The multi-user capability of Unix-like systems is a feature that is deeply ingrained into the design of the operating system.
On a Linux system, each file and directory is assigned access rights for the owner of the file.
You can check the permission settings by using
$ ls -l drwxr-xr-x. 13 root root 1027 Jan 3 12:32 bin/cat
Let's explore what
drwxr-xr-x. 13 root root 1077 Jan 3 12:32 bin/cat means one by one.
|13||Number of links|
|root||The owner of the file|
|root||The group the file belongs to|
|1027||Size of the file|
|Jan 3 12:32||Time Stamp|
|bin/cat||The name of the file/directory|
r letter means the user has permission to
read the file/directory. The
w letter means the user has permission to
write the file/directory. And the
x letter means the user has permission to execute the file/directory.
Let's take a look at the 9 letters in the command.
The first 3 letters show the permissions for the file owner, the second 3 letters show the permissions for the group owner and the last 3 letters show the permissions for other users.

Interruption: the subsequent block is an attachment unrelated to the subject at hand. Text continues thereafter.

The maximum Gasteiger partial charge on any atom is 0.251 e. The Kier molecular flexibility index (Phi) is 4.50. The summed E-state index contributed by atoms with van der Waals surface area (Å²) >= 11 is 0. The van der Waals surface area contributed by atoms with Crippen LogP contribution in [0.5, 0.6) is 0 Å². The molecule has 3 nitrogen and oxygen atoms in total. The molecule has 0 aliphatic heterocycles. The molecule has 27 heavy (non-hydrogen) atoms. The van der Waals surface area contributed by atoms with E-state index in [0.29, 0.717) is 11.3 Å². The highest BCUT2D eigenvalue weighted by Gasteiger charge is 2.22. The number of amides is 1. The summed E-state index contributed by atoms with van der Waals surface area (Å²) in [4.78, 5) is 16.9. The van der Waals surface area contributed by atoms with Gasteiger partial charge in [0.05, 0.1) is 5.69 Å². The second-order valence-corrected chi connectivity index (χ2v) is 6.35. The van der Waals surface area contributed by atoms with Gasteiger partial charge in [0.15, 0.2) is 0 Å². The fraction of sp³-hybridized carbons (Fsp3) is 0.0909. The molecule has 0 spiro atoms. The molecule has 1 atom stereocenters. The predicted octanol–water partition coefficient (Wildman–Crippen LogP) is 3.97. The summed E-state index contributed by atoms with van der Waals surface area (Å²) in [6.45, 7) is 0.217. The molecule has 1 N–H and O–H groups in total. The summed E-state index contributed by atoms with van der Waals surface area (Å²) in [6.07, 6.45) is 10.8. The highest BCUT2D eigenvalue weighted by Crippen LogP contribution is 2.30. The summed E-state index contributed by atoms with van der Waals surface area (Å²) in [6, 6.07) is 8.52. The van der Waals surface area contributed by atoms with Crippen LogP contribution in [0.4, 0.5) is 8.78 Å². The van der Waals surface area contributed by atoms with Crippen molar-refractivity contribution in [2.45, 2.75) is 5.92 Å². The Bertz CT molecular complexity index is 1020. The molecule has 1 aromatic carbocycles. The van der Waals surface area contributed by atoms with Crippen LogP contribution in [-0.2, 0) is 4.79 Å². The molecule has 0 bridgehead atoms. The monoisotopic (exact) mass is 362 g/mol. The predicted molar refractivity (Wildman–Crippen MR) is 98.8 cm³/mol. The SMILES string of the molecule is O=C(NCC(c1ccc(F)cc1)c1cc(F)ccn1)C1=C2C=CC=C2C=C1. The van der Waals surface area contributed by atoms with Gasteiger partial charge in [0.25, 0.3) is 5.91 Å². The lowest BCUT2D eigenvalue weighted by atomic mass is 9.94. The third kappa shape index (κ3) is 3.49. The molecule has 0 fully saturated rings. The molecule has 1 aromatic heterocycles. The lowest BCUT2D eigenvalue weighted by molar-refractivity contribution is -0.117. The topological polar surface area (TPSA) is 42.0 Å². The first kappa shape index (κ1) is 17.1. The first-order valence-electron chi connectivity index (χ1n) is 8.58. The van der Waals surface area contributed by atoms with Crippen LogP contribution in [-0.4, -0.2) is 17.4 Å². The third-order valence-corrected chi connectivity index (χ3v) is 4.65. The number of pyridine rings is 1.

rwx/ r-x/ r-x/ Owner: rwx Group: r-x Users: r-x
chmod command is used to change the permissions of a file or directory.
Each permission may be specified with an octal number:
read = 4;
write = 2;
execute = 1;
no permission = 0.
The command below means giving permissions to
execute(1) to the owner and permissions to
execute(1) to the group user and permissions to
read(4) to other users.
chmod 754 myfile
The below is the basic syntax of
% chmod who operator permission filename
You can use the following commands to change modes.
|a(all)||user, group, and other access|
|+||add specified permissions|
|-||remove specified permissions|
|=||set the specified permissions|
In the following example, read permission are taken away from others.
% chmod o-r filea
In the following example, read and execute permissions are added for user, group, and others.
$ chmod a+rx fileb
In the following example, read, write, and execute permissions are assigned to the group.
$ chmod g=rwx filec